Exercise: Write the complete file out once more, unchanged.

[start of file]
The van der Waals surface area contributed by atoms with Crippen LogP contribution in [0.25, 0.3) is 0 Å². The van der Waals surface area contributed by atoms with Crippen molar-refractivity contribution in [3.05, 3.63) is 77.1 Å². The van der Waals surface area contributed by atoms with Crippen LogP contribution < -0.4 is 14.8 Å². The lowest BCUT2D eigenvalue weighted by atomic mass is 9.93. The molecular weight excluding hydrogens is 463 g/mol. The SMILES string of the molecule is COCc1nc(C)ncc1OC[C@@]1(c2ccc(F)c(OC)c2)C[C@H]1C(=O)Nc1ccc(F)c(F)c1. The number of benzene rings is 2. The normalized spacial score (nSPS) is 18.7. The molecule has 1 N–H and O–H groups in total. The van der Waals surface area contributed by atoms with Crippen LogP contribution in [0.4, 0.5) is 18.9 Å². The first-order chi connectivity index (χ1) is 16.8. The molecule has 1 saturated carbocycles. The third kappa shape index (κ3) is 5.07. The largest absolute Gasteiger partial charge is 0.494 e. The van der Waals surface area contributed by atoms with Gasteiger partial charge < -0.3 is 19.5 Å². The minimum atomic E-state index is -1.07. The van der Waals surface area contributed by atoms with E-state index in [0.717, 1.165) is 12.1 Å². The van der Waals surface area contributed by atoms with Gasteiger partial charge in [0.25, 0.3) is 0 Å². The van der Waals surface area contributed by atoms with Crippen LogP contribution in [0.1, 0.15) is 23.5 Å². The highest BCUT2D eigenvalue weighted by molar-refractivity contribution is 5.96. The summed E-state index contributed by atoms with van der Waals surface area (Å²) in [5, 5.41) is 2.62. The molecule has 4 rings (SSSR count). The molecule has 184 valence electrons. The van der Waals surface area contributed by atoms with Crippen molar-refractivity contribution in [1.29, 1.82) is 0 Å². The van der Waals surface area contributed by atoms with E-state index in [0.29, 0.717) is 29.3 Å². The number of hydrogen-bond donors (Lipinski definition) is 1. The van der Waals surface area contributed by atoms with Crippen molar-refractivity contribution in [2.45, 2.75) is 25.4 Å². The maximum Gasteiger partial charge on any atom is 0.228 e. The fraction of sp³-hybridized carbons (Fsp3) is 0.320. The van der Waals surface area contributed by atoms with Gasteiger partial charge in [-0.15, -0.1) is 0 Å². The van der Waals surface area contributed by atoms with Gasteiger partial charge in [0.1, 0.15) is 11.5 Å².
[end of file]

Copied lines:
The van der Waals surface area contributed by atoms with Crippen LogP contribution in [0.25, 0.3) is 0 Å². The van der Waals surface area contributed by atoms with Crippen molar-refractivity contribution in [3.05, 3.63) is 77.1 Å². The van der Waals surface area contributed by atoms with Crippen LogP contribution < -0.4 is 14.8 Å². The lowest BCUT2D eigenvalue weighted by atomic mass is 9.93. The molecular weight excluding hydrogens is 463 g/mol. The SMILES string of the molecule is COCc1nc(C)ncc1OC[C@@]1(c2ccc(F)c(OC)c2)C[C@H]1C(=O)Nc1ccc(F)c(F)c1. The number of benzene rings is 2. The normalized spacial score (nSPS) is 18.7. The molecule has 1 N–H and O–H groups in total. The van der Waals surface area contributed by atoms with Crippen LogP contribution in [0.4, 0.5) is 18.9 Å². The first-order chi connectivity index (χ1) is 16.8. The molecule has 1 saturated carbocycles. The third kappa shape index (κ3) is 5.07. The largest absolute Gasteiger partial charge is 0.494 e. The van der Waals surface area contributed by atoms with Gasteiger partial charge < -0.3 is 19.5 Å². The minimum atomic E-state index is -1.07. The van der Waals surface area contributed by atoms with E-state index in [0.717, 1.165) is 12.1 Å². The van der Waals surface area contributed by atoms with Gasteiger partial charge in [0.25, 0.3) is 0 Å². The van der Waals surface area contributed by atoms with Crippen LogP contribution in [0.1, 0.15) is 23.5 Å². The highest BCUT2D eigenvalue weighted by molar-refractivity contribution is 5.96. The summed E-state index contributed by atoms with van der Waals surface area (Å²) in [5, 5.41) is 2.62. The molecule has 4 rings (SSSR count). The molecule has 184 valence electrons. The van der Waals surface area contributed by atoms with Crippen molar-refractivity contribution in [1.29, 1.82) is 0 Å². The van der Waals surface area contributed by atoms with E-state index in [0.29, 0.717) is 29.3 Å². The number of hydrogen-bond donors (Lipinski definition) is 1. The van der Waals surface area contributed by atoms with Crippen molar-refractivity contribution in [2.45, 2.75) is 25.4 Å². The maximum Gasteiger partial charge on any atom is 0.228 e. The fraction of sp³-hybridized carbons (Fsp3) is 0.320. The van der Waals surface area contributed by atoms with Gasteiger partial charge in [-0.15, -0.1) is 0 Å². The van der Waals surface area contributed by atoms with Gasteiger partial charge in [0.1, 0.15) is 11.5 Å².